Colorado Fees To Jump Next Year
Colorado 2001 Tag Costs

up from $150

up from $150


up from $250

Mountain goat
up from $750


up from $1000

Rocky Mountain bighorn sheep
up from $750

Nonresidents will pay more next year to hunt big game in Colorado.

House Bill 1448, which increases fees for out-of-state residents seeking licenses to hunt big game such as elk, antelope and deer, was signed by Gov. Bill Owens on May 30. The increases take effect January 1, 2001 and do not affect Colorado residents.

While most big-game fees will increase, bear and mountain lion hunting fees won’t change for at least three years because of concerns about the impact predators have on the state’s deer herd.

The state Division of Wildlife sold 178,900 licenses to non-Colorado residents in 1999, bringing in $34.7 million in revenues. That represents 54 percent of the $53.5 million in license-fee revenues earned in 1999.

The increased fees are expected to bring an additional $3.6 million in fiscal 2001-02. The additional money would primarily cover trout stocking around the state and the implementation of a predator management plan.

In 1999, the Division sold 150,992 of the nonresident big-game licenses that will increase in price next year. Here are the increases for nonresident licenses set for next year and this year’s fees:
Antelope: $270, up from $150.
Deer: $270, up from $150.
Elk: $450, up from $250.
Mountain goat: $1,500, up from $750.
Moose: $1,500, up from $1,000.
Rocky Mountain bighorn sheep: $1,500, up from $750.
Youth big game (deer, elk, and antelope): $100 each, up from $75 each.

A Colorado resident is anyone who has lived in the state continuously for at least six months immediately before applying for a license, a full-time student at a state college or university, or any member of the U.S. armed services stationed in Colorado or is a Colorado resident but serving elsewhere.

Bear and mountain lion license fees won’t increase through the 2002-hunting season. Currently, out-of-state fees for bear and mountain lion hunting licenses are $250 each.

Although given legislative approval in House Bill 1448 to increase bear and mountain lion fees, the Colorado Wildlife Commission intends to hold those nonresident fees pending a review of the impact predators have on wildlife, especially deer and elk.

"In discussions with other commissioners, and based on clear desires to address the role of predators in mule deer decline, I have found strong support for maintaining nonresident bear and mountain lion fees at current levels for at least three years," Commission Chairman Bernard Black wrote in an April 27 letter to Sen. Dave Wattenberg. Wattenberg, R-Walden, cosponsored the bill to increase out-of-state hunting fees along with Rep. Joe Stengel, R-Littleton.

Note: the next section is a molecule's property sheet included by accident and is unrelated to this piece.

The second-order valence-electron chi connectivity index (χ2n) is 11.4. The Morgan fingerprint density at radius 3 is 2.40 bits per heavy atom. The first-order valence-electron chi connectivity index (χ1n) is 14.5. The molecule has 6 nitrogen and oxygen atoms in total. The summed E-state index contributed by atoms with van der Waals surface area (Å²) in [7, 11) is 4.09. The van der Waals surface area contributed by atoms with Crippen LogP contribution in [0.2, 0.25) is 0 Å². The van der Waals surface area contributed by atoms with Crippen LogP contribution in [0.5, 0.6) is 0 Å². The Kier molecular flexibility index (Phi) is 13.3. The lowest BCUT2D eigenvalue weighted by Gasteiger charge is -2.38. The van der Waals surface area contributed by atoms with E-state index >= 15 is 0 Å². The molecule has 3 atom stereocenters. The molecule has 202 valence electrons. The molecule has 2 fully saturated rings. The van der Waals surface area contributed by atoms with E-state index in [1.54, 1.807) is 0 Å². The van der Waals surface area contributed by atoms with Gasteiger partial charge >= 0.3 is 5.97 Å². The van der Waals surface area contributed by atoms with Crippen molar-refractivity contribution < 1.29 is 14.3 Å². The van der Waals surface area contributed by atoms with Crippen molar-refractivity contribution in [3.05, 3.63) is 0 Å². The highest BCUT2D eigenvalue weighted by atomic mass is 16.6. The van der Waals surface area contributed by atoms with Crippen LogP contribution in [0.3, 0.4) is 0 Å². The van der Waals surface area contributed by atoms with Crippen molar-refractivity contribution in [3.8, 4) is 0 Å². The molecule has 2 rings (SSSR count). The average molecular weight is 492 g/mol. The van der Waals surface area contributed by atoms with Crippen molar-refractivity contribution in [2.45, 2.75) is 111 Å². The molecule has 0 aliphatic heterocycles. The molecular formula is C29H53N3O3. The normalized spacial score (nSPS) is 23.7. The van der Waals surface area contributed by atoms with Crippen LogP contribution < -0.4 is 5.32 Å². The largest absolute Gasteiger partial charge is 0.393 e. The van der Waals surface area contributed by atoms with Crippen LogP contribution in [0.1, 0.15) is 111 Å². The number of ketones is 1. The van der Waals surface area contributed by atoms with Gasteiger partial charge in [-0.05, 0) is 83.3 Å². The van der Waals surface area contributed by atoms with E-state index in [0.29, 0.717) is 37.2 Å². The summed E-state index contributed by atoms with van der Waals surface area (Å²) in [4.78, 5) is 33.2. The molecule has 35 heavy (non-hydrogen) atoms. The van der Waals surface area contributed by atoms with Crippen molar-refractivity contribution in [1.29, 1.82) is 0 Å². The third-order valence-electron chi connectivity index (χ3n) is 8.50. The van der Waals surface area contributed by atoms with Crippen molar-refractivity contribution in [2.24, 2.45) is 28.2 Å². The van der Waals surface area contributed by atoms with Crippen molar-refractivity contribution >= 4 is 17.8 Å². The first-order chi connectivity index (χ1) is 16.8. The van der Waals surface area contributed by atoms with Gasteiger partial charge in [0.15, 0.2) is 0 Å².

The increases are the first in Colorado’s hunting fees in 10 years and the fourth in 35 years.

Meanwhile, Wildlife Division’s revenues have fallen short of spending. During fiscal 1998-99, the agency earned $85.3 million in revenues but spent $89.5 million on habitat and species management, recreation, education and agency management.

The increases also put Colorado’s nonresident hunting fees at a competitive level with other western states, where fees have been substantially higher.

House Bill 1448 also includes a provision allowing the Wildlife Commission to raise nonresident big-game fees each year based on annual adjustments of the Consumer Price Index set by the U.S. Bureau of Labor for the Denver-Boulder metro area.

Based on current Consumer Price Index estimates, nonresident-hunting fees could bring an additional $5 million in fiscal 2002-03, $6 million in fiscal 2003-04 and $7 million in fiscal 2004-05.

With more than $53.5 million from licenses in 1999, hunting and fishing fees make up more than 70 percent of the Division’s revenues. But those revenues are declining.

Assuming no change in hunting and fishing license fees, inflation-adjusted revenue (excluding the Great Outdoors Colorado lottery funds) is expected to decline from a high of $81.5 million in fiscal 1998-99 to $63 million in fiscal 2003-04.

Also, in an effort to help stem the decline in Colorado’s mule deer population, the Commission eliminated "over-the-counter" deer licenses last year. As a result, the number of deer licenses issued dropped from 155,000 in 1998 to 93,000 in 1999, causing a drop in deer-license revenues from $11.6 million in 1998 to $6.1 million in 1999. Deer license sales are expected to remain at this lower level in the coming years.

All Division of Wildlife brochures and licenses are available at Division offices and certified license agents throughout the state.

For more information about the Division’s licenses and brochures, check out our Web site at www.dnr.state.co.us/wildlife.

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